From ANIMAL PEOPLE, September 1998:

“Kids need to be careful that they don’t
shoot anything but a starling, pigeon, or English
sparrow,” U.S. Fish and Wildlife Service agent
Doug Goessman recently told the Billings Gazette.
Goessman was asked to comment on the
July arrest of Terry McMinn, 25, of Bozeman,
Montana, who allegedly shot a federally protected
magpie with a BB gun in a Pizza Hut parking lot.
“People need to be aware that they can be
fined for this,” added Bozeman animal control
officer Kathy Ham.
If either Goessman or Ham mentioned
that the apparent gratuitious cruelty of the shooting
might be the most serious aspect of it, the observation
wasn’t reported––although Ham was considering
filing cruelty charges.

Yet only days earlier, on July 24,
Russell Eugene Weston Jr., 41, shot two U.S.
Capitol police officers dead and wounded a woman,
just the latest of a small army of drifters to demonstrate
what the American Humane Association calls
“The Link”: the virtual certainty that someone who
starts killing people essentially for the hell of it has
practiced first by killing animals.
The day before, July 23, Weston’s
grandmother Lillie Weston, of Valmeyer, Illinois,
asked him to “do something” about his father
Russell E. Weston Sr.’s 14 cats.
Weston Jr. shot them all, buried 12, and
left the remains of his father’s two favorites, Little
Bit and Tiger, in a bucket for his father to find.
“I was pretty well steamed. I was mad
and I was hurt, both,” Weston Sr. told Joseph B.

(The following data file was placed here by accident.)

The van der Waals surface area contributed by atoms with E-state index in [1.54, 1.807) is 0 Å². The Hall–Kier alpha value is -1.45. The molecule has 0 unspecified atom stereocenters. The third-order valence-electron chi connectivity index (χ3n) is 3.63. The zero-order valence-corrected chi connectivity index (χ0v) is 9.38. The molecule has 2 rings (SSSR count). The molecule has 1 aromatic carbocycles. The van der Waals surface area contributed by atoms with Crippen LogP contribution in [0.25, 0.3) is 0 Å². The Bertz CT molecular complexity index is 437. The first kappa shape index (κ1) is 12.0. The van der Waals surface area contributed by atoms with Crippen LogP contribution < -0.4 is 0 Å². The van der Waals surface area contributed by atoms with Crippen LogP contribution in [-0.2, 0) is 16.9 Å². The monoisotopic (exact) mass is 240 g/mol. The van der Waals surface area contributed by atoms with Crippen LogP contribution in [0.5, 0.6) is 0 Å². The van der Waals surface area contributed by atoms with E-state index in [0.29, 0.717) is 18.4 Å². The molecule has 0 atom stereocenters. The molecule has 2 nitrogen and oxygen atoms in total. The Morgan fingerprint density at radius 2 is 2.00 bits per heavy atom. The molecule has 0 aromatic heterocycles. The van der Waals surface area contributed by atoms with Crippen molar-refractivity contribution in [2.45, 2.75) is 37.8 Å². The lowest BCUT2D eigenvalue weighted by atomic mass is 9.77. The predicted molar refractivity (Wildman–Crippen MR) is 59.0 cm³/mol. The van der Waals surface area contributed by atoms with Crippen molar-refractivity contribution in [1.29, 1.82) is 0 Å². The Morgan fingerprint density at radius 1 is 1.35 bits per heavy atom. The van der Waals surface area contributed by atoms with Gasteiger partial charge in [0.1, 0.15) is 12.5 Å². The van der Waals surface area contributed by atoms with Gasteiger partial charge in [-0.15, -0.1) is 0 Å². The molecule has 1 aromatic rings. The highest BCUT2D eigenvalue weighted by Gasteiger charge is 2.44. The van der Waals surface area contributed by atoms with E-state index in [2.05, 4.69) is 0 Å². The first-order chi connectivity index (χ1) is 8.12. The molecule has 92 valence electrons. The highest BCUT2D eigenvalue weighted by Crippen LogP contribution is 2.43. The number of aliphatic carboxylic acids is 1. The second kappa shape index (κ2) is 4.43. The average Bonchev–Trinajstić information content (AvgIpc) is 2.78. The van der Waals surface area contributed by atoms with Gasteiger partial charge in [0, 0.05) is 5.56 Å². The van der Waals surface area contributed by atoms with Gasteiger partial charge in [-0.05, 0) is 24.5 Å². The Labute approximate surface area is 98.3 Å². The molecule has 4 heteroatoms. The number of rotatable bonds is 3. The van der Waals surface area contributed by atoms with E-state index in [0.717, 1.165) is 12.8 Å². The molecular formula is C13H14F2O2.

Verrengia of Associated Press.
Weston Sr. insisted that his son and
namesake “really did like animals,” and “was very
good with the house dogs.”
Be that as it may, Harvard Medical
School psychiatry and law program co-director
Harold Bursztajn observed to Verrengia, the cat
killings probably were part of Weston Jr.’s final
descent into psychosis.
“Killing animals is a good indicator,”
Bursztajn agreed, “that someone might escalate
their violent behavior against other human beings.”
Others prominently illustrating the pattern
at about the same time included four survivalist
Eric Rudolph, 31, still at large, was
sought by the FBI in North Carolina for allegedly
bombing an abortion clinic, and was wanted for
questioning in connection with the 1996 Olympic
Games bombing in Atlanta, another abortion clinic
bombing, and a bombing at a gay bar.
Jason Wayne McVean, 26, and Alan
(Monte) Pilon, 30, were sought for allegedly
killing police officer Dale Claxton, 45, of Cortez,
James Andrew Finley, 21, was arrested
on August 4 near Pekin, North Carolina, and
charged with merdering Derek Andrew Marston,
24, and Tommi Danielle Byrd, 24, apparently just
to get authorities to chase him so that he could
show off his hunting and hiding skills.
Bracketing those cases, Daniel E. Besse,
17, was charged on June 30 with allegedly killing
hunting buddy Daniel Rodgers, also 17, on
October 17, 1997, for kicks––and allegedly threatening
a 14-year-old witness to keep him silent.
On August 11, Arkansas circuit court
judge Ralph Wilson sent Mitchell Johnson, 14,
and Andrew Golden, 12, to a state juvenile detention
center until they turn 21, for stealing hunting
weapons and using them to kill three 11-year-old
girls and a teacher on March 24 in Jonesboro.
In between came one hopeful sign that